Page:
Emotional Freedom: Liberate Yourself from Negative Emotions and Transform Your Life
Judith Orloff, Three Rivers Press, 2010. National bestselling author Dr. Judith Orloff invites you to take a remarkable journey, one that leads to happiness and serenity, and a place where you can gain mastery over the negativity that pervades daily life. No matter how stressed you currently feel, the time for positive change is now. You possess the ability to liberate yourself from depression, anger, and fear.
Finding Your Way After the Suicide of Someone You Love
David B. Biebel, D.Min., & Suzanne L. Foster, M.A., Zondervan, 2005. Co-authored by a survivor and a minister, this book looks at the experience of suicide bereavement from a Christian perspective.
From the Ashes Flies the Phoenix: Creating a Powerful Life After a Suicide
Gretta Krane, Inspiring Enterprises 2006. The survivor of her husband’s suicide, Gretta Krane shares her own journey, with the hope that it will inspire others to find self-discovery, growth, and hope in the aftermath of suicide loss.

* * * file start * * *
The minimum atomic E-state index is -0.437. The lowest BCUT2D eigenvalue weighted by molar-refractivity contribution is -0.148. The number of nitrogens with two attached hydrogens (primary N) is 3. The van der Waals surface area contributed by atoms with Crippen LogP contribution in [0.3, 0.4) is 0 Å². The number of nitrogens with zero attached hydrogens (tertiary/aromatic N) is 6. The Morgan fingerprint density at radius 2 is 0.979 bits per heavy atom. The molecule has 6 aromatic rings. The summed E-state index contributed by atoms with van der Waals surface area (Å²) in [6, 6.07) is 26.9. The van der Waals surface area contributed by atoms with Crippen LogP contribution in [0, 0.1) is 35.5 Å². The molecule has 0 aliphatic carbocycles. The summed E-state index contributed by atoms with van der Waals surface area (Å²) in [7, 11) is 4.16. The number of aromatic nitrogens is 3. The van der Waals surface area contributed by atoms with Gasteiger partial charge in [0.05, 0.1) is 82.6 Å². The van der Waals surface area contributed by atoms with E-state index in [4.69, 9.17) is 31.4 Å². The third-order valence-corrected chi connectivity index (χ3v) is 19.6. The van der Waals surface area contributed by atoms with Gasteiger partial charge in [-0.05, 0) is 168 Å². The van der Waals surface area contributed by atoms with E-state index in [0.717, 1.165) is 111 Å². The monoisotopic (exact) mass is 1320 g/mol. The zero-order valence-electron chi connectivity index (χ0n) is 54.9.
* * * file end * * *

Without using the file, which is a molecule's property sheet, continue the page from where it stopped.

Grief After Suicide: Understanding the Consequences and Caring for the Survivors
John R. Jordan, Ph.D. and John McIntosh, Ph.D., editors. Routledge 2011. Combining research literature, clinical theory, and extensive practical experience working with survivors of suicide loss, two of the field’s leading experts offer a comprehensive, professionally-oriented exploration of bereavement after suicide. Topics covered include interventions to provide bereavement care for survivors and the development of research, clinical, and programmatic agendas for future efforts.